The 7 month low oblique sit is a transitional movement that begins to create separation from the ground. Instead of lying entirely on your side, you transition to low support on your bottom elbow. As noted above, this is more a test of knowing how to position yourself rather than a test of raw strength. In "real life", rather than holding a kettlebell in your top arm, you can use that arm to help prop yourself up. If you can accomplish this transition while training with a kettlebell then doing it "for real" is entirely in your ability!
In the 8 month high oblique sit, we have transferred support from the elbow to a straight arm, but the overall concept is the same. Now, the left photo is actually about a half step in advance (having begun a transition into crawling), but that's mainly because her right arm is free to add support to her left arm (and she also knows her next move is to initiate crawling). The main key here is that transition from the elbow to the outstretched arm, training it in the gym with single arm support, but also knowing that you'll likely have both arms to help ina . real scenario.
I've zoomed in slightly with this one because I want the focus to be on the legs, which are now organized into a forward crawling pattern on the left and a slightly advanced tripod position on the right. Without holding a weight you could certainly transition directly from sidelying into crawling, but with the weight in hand you are driven toward a more uprighting direction rather than horizontal travel as in a crawl.
We are almost there! Now it is time to stand up. In a domestic environment, once you have crawled toward a piece of furniture to help prop yourself up, use your arms for support and propulsion and just stand up with your legs. The kettlebell variation involves the same pattern but without the arms to help. However, one subtle move that is key for the kettlebell Getup and that would make standing up easier at home is to flex that back foot so it can provide a little extra drive. You should be able to move to higher ground without it, but know that it is there if you are struggling.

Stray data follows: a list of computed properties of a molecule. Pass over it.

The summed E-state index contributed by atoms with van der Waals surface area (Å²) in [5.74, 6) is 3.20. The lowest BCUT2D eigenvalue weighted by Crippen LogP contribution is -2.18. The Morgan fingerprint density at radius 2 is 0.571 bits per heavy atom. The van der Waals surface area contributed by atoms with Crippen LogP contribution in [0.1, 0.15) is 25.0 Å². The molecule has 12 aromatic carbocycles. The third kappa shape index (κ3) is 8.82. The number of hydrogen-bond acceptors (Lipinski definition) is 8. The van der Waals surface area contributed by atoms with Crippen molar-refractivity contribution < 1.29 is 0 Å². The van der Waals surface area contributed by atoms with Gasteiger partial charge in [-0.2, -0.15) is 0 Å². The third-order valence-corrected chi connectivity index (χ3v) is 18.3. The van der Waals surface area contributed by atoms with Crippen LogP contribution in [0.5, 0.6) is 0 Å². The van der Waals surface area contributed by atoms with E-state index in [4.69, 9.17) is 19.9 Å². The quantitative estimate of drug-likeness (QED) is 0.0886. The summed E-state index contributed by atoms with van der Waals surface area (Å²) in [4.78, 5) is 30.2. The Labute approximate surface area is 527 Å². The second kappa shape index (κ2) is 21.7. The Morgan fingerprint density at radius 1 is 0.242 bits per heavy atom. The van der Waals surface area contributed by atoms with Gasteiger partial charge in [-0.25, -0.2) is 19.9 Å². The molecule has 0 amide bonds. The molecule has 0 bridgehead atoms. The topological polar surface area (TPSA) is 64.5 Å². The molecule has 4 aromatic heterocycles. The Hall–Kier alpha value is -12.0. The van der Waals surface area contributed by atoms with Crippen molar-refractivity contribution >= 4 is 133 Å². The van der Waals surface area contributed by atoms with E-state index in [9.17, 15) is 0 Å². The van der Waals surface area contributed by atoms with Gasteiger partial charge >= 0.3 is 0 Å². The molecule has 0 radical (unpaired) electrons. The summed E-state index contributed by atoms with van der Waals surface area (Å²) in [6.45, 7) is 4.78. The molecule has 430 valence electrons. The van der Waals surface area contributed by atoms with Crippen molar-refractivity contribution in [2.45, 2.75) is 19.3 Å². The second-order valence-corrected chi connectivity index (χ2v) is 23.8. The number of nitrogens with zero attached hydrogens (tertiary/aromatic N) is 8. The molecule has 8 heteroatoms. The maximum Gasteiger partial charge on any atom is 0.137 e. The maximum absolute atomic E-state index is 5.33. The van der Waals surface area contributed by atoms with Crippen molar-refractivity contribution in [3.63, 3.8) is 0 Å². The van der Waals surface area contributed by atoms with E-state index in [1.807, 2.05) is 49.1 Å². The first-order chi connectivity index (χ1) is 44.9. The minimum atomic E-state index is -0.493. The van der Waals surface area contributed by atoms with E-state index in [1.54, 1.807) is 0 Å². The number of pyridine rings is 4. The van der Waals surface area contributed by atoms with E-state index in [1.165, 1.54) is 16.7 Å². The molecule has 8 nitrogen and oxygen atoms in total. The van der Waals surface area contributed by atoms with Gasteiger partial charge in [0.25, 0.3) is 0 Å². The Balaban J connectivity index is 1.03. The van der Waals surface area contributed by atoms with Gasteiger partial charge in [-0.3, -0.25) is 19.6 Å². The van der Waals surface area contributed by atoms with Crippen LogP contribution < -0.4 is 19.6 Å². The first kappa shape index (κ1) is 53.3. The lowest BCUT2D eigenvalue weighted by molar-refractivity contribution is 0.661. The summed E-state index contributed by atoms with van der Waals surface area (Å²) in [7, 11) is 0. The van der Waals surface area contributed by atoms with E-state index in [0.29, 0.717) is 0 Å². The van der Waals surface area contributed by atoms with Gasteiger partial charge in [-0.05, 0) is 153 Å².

And now we're safe! One you get up to the couch at home, you can gather yourself and assess your body and call for help if you need any injuries attended to. In the gym however, we can finish off the sequence with a little overhead squat. Either way, the we've reached our objective, though in the gym we're going to reverse the move to complete the rep.
Hopefully this explanation adds clarity as to WHY the Getup is such a powerful set of skills to own. Yes, there are MANY ways to teach recovering from a fall and many critical skills to help prevent a fall, but we find the Getup (especially this version) to offer a well organized teaching and treatment template. Even if this is not something you personally struggle with, chances are someone close to you may benefit from improved function in this area.
Additionally, although I started this discussion with a gloomy backdrop of fatal falls, also consider the positives that can result from maintaining the ability to rise from the floor. How often do we hear people lament the inability to play with their grandkids on the floor? Too often people accept this loss of function as inevitable and permanent, which is unfortunate, because these skills can be cultivated when progressed safely. Think of all the enrichment it would add to your life and your family's life when you not only maintain your mobility but even expand it!